August 30, 2009

When I was much younger my  yearly visit to the family Dentist’s office would allow me to once again, stare intently at what I remember as,  a large wall sized print that depicted a stylized map of Nursery Rhyme Land. After years and years and many visits to the same office I could almost literally walk around in that drawn landscape, in a vain effort, of course, to not think about the inevitable drilling for cavities that was soon to come.

Over the years I’ve made some feeble attempts to locate a copy of that map (my Dentist has long ago, closed shop and retired) but so far no luck.

Now every time I start an elaborate scene (think the Faerie Market scenes in Stardust or the Books of Magic mini) I try to capture the elusive magic that enveloped that map.

The opening spread to my new book, Instructions has a ‘map’ of the events depicted in Neil’s poem. The reader wont know it their first time through, but the landscape that they are about to travel is all there in that one image:

Instructions-pg-2&3-blogEdited to add: It’s around 8.30 on Sunday night and guess what? I’ve just finished the last piece of art for Instructions. 40 paintings since the first of July. I should pat myself on my back if  that is, I could actually lift my arms…

So I thought it would be fun to scan in a few more such maps. Here’s one drawn by Walt Kelly as a back cover to his absolutely delightfull comic book series, Fairy Tale Parade. This series was produced in the mid 1940’s, after he left the Disney Studios but before he started Pogo.

Maps-of-fairyLand-A-blog-

Then there’s this one by the very eccentric British illustrator, Sydney Sime:

Maps-of-fairyLand-B-blog-we

And here’s one that I found on the internet. It’s a endpaper for some nameless book but delightful none the less:

A-Map-of-Nursery-Rhymes-blo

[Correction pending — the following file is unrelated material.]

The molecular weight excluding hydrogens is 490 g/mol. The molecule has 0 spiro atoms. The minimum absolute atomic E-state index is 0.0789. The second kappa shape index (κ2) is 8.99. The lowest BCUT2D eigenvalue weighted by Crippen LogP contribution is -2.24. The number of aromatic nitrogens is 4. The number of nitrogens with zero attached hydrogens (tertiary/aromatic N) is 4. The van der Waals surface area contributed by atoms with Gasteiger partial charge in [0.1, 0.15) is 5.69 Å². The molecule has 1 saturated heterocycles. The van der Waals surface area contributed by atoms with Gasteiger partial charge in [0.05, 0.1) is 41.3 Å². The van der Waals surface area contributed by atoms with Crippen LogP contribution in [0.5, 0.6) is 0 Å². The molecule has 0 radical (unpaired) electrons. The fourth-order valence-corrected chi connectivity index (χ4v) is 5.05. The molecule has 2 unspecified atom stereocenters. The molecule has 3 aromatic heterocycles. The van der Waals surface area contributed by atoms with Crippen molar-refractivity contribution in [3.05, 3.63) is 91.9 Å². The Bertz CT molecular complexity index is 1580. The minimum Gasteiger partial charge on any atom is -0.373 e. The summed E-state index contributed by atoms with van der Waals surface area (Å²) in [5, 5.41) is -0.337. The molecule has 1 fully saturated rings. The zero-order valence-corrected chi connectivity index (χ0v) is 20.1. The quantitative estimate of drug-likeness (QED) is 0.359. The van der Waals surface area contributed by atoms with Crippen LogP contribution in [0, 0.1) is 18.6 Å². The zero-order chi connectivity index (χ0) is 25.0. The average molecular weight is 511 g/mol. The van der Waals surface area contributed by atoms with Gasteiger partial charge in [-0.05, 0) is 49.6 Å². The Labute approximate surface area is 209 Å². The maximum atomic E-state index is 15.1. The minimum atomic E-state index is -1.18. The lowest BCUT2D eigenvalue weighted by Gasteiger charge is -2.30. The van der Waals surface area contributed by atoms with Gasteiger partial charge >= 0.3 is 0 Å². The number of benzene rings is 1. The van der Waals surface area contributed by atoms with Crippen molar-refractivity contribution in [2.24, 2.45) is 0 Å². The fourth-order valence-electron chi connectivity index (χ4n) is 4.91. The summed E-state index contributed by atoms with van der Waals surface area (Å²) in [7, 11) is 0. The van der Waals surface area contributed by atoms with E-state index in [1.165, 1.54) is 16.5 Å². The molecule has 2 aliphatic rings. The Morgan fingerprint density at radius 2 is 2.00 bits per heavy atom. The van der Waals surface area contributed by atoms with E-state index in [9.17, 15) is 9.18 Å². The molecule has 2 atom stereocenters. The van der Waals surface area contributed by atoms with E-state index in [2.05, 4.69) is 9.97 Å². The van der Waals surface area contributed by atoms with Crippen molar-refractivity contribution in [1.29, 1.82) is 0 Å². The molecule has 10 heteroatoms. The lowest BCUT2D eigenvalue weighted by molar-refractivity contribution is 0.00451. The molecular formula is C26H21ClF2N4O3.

Sadly that’s all I have for now. If you’ve got a good scan of any others, please feel free to send them along and I’ll add it to this post.

And now, there’s never any reason to get lost in Fairyland is there?

Best,

Charles

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August 13, 2009

While Karen and I have been correcting last minute details on my art book, Drawing Down the Moon (see the post below this one) I’ve also been pretty busy at my drawing board.

Because our previous picture book, Blueberry Girl did so well  (5 weeks on the NY Times bestsellers list, a summer Independent Booksellers pick, etc.) our lovely editor, Elise Howard at Harper’s asked Neil and I for another. Right away! Neil suggested  Instructions, everyone agreed and so here I am deep into a intense deadline adapting the poem in 3-4 months time, instead of the 3 years it took for BG.

Originally I had thought to make our protagonist a young androgynous boy/girl.

Instructions Cvr Art  human blog

I worked up a cover and a title page design.

Instructions title pg. blogBut after worrying quite a bit about that visual choice taking away from the universality of Neil’s words I finally settled on the idea (thanks Joe!) of using instead, a sort of Puss-in-Boots character that could then be either male/female as well as any nationality or race.

Instructions Cvr Art cat blogEveryone signed off on that choice and off to the art races I went.

Instructions-title-pg-finalOne very fortunate consequence of being asked to limit my color choices was my decision to NOT try to be totally naturalistic in those choices. The pure red wolves above are an example. You’ll see LOTS more as we go along.

Instructions pg#4&5 blogI also started experimenting with watercolor pencils as a medium. You draw with them exactly as you would with colored pencils but then you can play a brush dipped in water over them to dissolve that color. It’s really a lot of fun to play with!

Here’s my rough pencils for an art spread that I would first try them out on…

Instructions pg#14&15 layout blogThen the actual finished color. It certainly adds a lot of texture that I just couldn’t get with my inks.

Instructions pg#14&15 blog

Note: There are four and twenty blackbirds in that tree. Go ahead, count them. And can anyone guess who that small dancing figure is in the crook of the tree limb is?

Of course there were a few false starts along the way…

Instructions pg#21 1st layout blogThe giant became a witch cooking a bit of unsavory flesh for her meal.

Instructions pg#21 finalAnd here’s a particularly nasty wood, with a few cavorting beasties, all in red too…

Instructions pg#13 blogRight now, I’m a little over half way through the art chores on the book but I’m pretty much on track to meeting my deadline.

Instructions will be out late next March so look for it then, okay?

Cheers,

Charles

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